Flamboyant DaVita Inc. CEO Kent Thiry announced on Monday that he would not join Colorado’s crowded race for governor — ending months of speculation about his political ambitions.
Instead, Thiry said in a statement that he would focus on other pursuits, such as supporting “centrist candidates” and “common sense causes” in next year’s election, though he did not elaborate on whom or what. [Pols emphasis]
Thiry may have decided not to make a run at statewide office in 2018, but he certainly seems to have mastered the kind of political gibberish that would make Sen. Cory Gardner proud. In fact, you can probably point to this platitudinal nonsense as a big reason why Thiry isn’t running for Governor; he didn’t have a particularly good reason to want to be Governor other than to perhaps find out if he could.
Thiry spent at least $2.5 million in 2016 to successfully advance two ballot measures that make it easier for Unaffiliated voters to participate in partisan primaries. Late in the 2017 legislative session, Thiry leaned heavily on lawmakers — and Secretary of State Wayne Williams — to implement those measures in a very specific manner, which further fed speculation that Thiry somehow believed he could use the new process to advance his own political fortunes in 2018. It is not clear that allowing Unaffiliated voters to participate in a Republican Primary would have given Thiry a significant advantage in 2018, but political consultants who stood to make a lot of money on his campaign seem to have had him convinced. Again, from the Post:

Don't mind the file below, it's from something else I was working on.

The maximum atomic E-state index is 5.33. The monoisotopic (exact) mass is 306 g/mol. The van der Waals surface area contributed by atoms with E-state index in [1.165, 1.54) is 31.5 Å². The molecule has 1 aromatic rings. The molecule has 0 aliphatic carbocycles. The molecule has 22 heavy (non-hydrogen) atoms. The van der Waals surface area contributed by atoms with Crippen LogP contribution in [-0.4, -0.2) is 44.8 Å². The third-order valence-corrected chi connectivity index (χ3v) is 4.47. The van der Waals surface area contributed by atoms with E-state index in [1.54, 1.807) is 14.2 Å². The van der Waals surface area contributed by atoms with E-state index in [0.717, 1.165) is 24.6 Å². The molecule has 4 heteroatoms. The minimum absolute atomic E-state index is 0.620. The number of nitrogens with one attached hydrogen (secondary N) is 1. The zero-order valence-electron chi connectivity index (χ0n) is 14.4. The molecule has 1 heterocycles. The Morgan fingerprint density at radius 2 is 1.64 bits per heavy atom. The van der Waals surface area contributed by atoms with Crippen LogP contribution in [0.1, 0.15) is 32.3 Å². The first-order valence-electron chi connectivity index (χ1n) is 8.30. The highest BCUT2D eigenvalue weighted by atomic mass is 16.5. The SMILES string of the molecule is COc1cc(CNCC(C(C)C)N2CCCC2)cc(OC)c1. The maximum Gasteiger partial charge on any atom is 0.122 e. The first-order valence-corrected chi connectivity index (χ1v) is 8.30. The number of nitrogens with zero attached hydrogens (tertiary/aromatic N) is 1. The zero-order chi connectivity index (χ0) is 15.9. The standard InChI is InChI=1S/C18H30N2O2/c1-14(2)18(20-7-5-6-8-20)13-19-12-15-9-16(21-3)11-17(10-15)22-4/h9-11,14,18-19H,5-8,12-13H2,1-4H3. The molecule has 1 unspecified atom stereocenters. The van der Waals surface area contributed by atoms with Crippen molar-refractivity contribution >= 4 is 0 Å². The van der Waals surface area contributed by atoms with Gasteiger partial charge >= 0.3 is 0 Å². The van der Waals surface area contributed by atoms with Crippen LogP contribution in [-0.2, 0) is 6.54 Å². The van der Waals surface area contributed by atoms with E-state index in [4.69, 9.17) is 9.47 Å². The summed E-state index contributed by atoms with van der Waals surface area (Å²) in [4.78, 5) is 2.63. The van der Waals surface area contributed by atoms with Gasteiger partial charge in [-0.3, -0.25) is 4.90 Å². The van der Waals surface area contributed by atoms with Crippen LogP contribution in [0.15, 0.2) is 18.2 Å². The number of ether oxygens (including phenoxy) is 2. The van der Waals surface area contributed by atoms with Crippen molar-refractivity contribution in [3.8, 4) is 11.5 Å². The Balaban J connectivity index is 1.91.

He also changed his registration from independent to Republican in March and booked the political firm EIS Solutions to give him advice.
“Kent had a unique path in the race — social moderates, independents, fiscal conservatives and disaffected voters who are just tired of it all,” said Kate Roberts, one of Thiry’s advisers at EIS Solutions, in a statement. “Those are still his voters [Pols emphasis], and Kent is still deeply committed to pursuing real change on their behalf.”
If Thiry had run for Governor, “his voters” would have also heard a lot about some very questionable business practices related to DaVita, the Denver-based company where he serves as CEO and swordfighter-in-chief. Thiry and the rest of the leadership team at DaVita were no doubt seriously concerned about those storylines being endlessly repeated in television commercials.
Thiry’s “path” to becoming Governor was to be the wealthy businessman — which isn’t particularly useful in a Republican field for Governor that already has two wealthy businessmen in the mix (Victor Mitchell and Mitt Romney’s Nephew), and another one on the way (Walker Stapleton).